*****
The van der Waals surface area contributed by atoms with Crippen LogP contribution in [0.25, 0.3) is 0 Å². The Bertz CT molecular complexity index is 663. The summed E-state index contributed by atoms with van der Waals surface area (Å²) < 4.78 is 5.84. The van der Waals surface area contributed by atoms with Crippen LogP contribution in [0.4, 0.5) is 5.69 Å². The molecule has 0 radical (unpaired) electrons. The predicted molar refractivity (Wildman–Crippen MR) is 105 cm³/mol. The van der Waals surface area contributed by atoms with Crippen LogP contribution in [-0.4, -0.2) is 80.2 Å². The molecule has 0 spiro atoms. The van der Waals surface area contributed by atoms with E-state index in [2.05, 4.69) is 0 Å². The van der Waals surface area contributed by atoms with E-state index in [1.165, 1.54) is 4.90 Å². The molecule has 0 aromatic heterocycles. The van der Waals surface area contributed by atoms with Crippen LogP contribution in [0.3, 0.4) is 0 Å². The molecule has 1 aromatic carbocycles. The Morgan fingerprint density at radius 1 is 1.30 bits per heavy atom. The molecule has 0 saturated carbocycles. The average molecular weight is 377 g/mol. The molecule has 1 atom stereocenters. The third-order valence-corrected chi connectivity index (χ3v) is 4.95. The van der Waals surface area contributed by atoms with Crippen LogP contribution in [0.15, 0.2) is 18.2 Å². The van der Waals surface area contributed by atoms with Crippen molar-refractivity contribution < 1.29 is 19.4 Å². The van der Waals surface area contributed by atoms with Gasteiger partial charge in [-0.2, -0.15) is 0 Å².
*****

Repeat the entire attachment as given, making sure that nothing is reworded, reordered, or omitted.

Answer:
The van der Waals surface area contributed by atoms with Crippen LogP contribution in [0.25, 0.3) is 0 Å². The Bertz CT molecular complexity index is 663. The summed E-state index contributed by atoms with van der Waals surface area (Å²) < 4.78 is 5.84. The van der Waals surface area contributed by atoms with Crippen LogP contribution in [0.4, 0.5) is 5.69 Å². The molecule has 0 radical (unpaired) electrons. The predicted molar refractivity (Wildman–Crippen MR) is 105 cm³/mol. The van der Waals surface area contributed by atoms with Crippen LogP contribution in [-0.4, -0.2) is 80.2 Å². The molecule has 0 spiro atoms. The van der Waals surface area contributed by atoms with E-state index in [2.05, 4.69) is 0 Å². The van der Waals surface area contributed by atoms with E-state index in [1.165, 1.54) is 4.90 Å². The molecule has 0 aromatic heterocycles. The van der Waals surface area contributed by atoms with Crippen LogP contribution in [0.3, 0.4) is 0 Å². The molecule has 1 aromatic carbocycles. The Morgan fingerprint density at radius 1 is 1.30 bits per heavy atom. The molecule has 0 saturated carbocycles. The average molecular weight is 377 g/mol. The molecule has 1 atom stereocenters. The third-order valence-corrected chi connectivity index (χ3v) is 4.95. The van der Waals surface area contributed by atoms with Crippen LogP contribution in [0.15, 0.2) is 18.2 Å². The van der Waals surface area contributed by atoms with Crippen molar-refractivity contribution < 1.29 is 19.4 Å². The van der Waals surface area contributed by atoms with Gasteiger partial charge in [-0.2, -0.15) is 0 Å².